Training should include a practice injection

Visually inspect solution, it should appear clear and colorless; do not use if particulate matter or coloration is observed

SC Administration

Administer by SC injection in abdomen, thigh, or upper arm once daily

Rotate injection sites with each dose; do not use the same site for each injection

Administer an injection within 1 hr before the first meal of the day, preferable the same meal each day

Missed dose: If a dose is missed, administer within 1 hr prior to the next meal

Storage

Before first use

  • Keep refrigerated at 36-46°F (2-8°C)
  • Do not freeze
  • Protect the pen from light by keeping it in its original packaging

After first use

  • Store at <86°F (30°C)
  • Replace the pen cap after each use to protect from light
  • Discard the pen 14 days after its first use

What is Adlyxin?

Adlyxin (lixisenatide) is an injectable diabetes medicine that helps control blood sugar levels. This medication helps your pancreas produce insulin more efficiently.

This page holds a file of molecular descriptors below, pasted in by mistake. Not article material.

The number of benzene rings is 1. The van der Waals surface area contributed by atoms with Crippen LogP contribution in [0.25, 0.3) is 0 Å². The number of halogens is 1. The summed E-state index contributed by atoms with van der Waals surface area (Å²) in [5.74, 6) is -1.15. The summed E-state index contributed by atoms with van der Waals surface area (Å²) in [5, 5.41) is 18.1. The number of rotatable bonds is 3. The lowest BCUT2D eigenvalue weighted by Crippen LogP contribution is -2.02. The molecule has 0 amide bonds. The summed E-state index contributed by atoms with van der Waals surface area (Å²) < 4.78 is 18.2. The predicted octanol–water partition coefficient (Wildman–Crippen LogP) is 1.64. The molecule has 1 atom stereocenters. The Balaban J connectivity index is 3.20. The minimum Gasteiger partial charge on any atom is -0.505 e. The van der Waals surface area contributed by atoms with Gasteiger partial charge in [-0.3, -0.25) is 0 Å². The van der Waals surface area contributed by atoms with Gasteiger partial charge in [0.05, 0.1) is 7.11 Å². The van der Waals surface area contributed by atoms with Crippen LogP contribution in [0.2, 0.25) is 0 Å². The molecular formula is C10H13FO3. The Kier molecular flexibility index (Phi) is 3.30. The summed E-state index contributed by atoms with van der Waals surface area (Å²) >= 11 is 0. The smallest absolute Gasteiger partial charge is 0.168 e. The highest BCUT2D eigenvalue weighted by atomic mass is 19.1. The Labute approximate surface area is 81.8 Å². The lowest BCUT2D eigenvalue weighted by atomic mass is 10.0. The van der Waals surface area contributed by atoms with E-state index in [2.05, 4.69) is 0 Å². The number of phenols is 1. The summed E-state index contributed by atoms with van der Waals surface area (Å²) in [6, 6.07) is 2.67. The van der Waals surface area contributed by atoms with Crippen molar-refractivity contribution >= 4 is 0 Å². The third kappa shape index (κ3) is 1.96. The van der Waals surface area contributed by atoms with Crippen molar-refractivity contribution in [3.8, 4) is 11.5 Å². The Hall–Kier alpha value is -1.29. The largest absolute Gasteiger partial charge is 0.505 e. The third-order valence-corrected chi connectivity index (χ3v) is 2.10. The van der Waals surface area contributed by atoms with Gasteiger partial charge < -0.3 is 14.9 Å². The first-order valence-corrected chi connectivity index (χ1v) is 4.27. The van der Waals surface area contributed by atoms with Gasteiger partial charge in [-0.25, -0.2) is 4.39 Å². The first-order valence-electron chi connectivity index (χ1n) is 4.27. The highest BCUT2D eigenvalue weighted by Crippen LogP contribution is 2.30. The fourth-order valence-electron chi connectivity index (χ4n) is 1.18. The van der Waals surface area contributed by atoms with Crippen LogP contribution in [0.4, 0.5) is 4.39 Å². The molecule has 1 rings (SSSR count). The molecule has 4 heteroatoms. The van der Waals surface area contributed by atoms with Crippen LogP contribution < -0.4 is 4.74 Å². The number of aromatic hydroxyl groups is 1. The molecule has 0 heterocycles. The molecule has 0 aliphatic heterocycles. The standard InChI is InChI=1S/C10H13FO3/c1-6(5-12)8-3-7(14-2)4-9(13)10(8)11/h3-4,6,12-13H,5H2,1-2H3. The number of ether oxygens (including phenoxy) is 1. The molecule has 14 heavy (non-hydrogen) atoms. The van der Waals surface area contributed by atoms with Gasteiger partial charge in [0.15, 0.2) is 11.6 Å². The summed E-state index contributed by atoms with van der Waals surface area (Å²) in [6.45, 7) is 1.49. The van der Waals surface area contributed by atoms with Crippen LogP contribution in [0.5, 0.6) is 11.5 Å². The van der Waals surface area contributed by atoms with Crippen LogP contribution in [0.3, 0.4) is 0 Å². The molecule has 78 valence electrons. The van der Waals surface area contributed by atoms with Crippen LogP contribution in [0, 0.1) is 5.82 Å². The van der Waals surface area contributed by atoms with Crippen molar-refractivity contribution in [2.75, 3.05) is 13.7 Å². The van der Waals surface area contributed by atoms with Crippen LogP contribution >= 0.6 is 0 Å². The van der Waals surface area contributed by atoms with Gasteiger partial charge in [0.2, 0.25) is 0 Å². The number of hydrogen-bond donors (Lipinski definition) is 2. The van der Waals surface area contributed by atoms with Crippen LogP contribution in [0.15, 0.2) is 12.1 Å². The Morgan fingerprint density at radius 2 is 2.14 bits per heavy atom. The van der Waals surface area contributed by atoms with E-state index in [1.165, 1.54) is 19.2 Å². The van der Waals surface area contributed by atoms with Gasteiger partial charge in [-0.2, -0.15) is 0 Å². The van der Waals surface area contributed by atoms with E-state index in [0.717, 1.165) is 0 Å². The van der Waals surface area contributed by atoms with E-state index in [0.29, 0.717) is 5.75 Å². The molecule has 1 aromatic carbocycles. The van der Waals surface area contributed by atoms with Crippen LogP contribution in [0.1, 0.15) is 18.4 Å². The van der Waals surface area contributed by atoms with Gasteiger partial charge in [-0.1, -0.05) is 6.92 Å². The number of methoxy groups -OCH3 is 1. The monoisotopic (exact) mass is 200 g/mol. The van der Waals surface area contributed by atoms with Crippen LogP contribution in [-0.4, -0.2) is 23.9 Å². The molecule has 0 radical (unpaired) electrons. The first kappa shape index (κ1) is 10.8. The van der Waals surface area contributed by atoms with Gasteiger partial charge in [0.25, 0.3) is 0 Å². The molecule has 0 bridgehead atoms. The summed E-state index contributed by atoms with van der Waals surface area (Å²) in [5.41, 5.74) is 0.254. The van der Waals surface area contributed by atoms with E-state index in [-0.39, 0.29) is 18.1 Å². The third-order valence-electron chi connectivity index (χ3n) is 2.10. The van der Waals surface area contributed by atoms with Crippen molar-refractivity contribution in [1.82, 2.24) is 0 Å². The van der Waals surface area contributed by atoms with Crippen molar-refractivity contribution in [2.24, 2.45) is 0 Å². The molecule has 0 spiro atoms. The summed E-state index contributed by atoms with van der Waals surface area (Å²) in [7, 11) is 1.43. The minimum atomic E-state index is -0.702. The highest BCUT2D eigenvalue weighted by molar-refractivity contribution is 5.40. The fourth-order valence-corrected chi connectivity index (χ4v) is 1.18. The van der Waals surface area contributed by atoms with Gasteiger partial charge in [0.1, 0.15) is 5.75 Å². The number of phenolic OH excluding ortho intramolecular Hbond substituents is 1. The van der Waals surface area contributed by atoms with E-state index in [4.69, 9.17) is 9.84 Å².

Adlyxin is used together with diet and exercise to improve blood sugar control in adults with type 2 diabetes.

Adlyxin is not for treating type 1 diabetes.

Important information

Stop using Adlyxin and call your doctor at once if you have nausea and vomiting with severe pain in your upper stomach spreading to your back.

What should I avoid while using Adlyxin?

Adlyxin can slow your digestion, and it may take longer for your body to absorb any medicines you take by mouth.

  • If you also take acetaminophen (Tylenol), take it at least 1 hour before you use this medicine.

  • If you also take any type of antibiotic, take it at least 1 hour before you use Adlyxin.

  • If you also take a birth control pill, take it at least 1 hour before or 11 hours after you use this medicine.

What other drugs will affect Adlyxin?

Other drugs may interact with lixisenatide, including prescription and over-the-counter medicines, vitamins, and herbal products. Tell each of your health care providers about all medicines you use now and any medicine you start or stop using.